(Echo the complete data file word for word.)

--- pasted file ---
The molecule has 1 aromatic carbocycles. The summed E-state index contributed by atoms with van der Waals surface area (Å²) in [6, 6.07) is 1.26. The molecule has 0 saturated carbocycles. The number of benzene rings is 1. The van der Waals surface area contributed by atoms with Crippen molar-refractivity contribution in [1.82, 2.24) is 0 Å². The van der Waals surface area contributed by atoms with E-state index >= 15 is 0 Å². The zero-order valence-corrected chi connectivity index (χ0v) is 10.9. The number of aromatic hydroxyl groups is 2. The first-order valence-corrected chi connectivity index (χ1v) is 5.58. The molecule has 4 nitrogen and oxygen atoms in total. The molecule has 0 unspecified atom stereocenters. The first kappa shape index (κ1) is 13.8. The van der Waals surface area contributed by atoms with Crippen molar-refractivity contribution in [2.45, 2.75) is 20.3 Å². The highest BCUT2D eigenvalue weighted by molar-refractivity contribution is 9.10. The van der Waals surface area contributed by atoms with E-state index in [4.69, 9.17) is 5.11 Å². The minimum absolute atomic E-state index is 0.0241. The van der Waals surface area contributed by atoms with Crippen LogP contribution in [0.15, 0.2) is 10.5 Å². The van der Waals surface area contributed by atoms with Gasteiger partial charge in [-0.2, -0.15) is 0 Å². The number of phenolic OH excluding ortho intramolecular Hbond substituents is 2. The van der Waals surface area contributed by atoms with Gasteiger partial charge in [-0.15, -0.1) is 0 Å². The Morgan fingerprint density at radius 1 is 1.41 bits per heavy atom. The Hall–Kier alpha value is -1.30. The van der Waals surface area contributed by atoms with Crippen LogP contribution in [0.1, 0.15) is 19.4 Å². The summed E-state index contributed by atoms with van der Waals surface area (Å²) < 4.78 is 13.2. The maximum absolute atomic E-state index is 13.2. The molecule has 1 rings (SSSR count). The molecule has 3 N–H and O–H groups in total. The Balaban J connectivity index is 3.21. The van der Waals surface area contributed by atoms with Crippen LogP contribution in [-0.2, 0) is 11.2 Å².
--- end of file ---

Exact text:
The molecule has 1 aromatic carbocycles. The summed E-state index contributed by atoms with van der Waals surface area (Å²) in [6, 6.07) is 1.26. The molecule has 0 saturated carbocycles. The number of benzene rings is 1. The van der Waals surface area contributed by atoms with Crippen molar-refractivity contribution in [1.82, 2.24) is 0 Å². The van der Waals surface area contributed by atoms with E-state index >= 15 is 0 Å². The zero-order valence-corrected chi connectivity index (χ0v) is 10.9. The number of aromatic hydroxyl groups is 2. The first-order valence-corrected chi connectivity index (χ1v) is 5.58. The molecule has 4 nitrogen and oxygen atoms in total. The molecule has 0 unspecified atom stereocenters. The first kappa shape index (κ1) is 13.8. The van der Waals surface area contributed by atoms with Crippen molar-refractivity contribution in [2.45, 2.75) is 20.3 Å². The highest BCUT2D eigenvalue weighted by molar-refractivity contribution is 9.10. The van der Waals surface area contributed by atoms with E-state index in [4.69, 9.17) is 5.11 Å². The minimum absolute atomic E-state index is 0.0241. The van der Waals surface area contributed by atoms with Crippen LogP contribution in [0.15, 0.2) is 10.5 Å². The van der Waals surface area contributed by atoms with Gasteiger partial charge in [-0.2, -0.15) is 0 Å². The number of phenolic OH excluding ortho intramolecular Hbond substituents is 2. The van der Waals surface area contributed by atoms with Gasteiger partial charge in [-0.15, -0.1) is 0 Å². The Morgan fingerprint density at radius 1 is 1.41 bits per heavy atom. The Hall–Kier alpha value is -1.30. The van der Waals surface area contributed by atoms with Crippen LogP contribution in [0.1, 0.15) is 19.4 Å². The summed E-state index contributed by atoms with van der Waals surface area (Å²) < 4.78 is 13.2. The maximum absolute atomic E-state index is 13.2. The molecule has 1 rings (SSSR count). The molecule has 3 N–H and O–H groups in total. The Balaban J connectivity index is 3.21. The van der Waals surface area contributed by atoms with Crippen LogP contribution in [-0.2, 0) is 11.2 Å².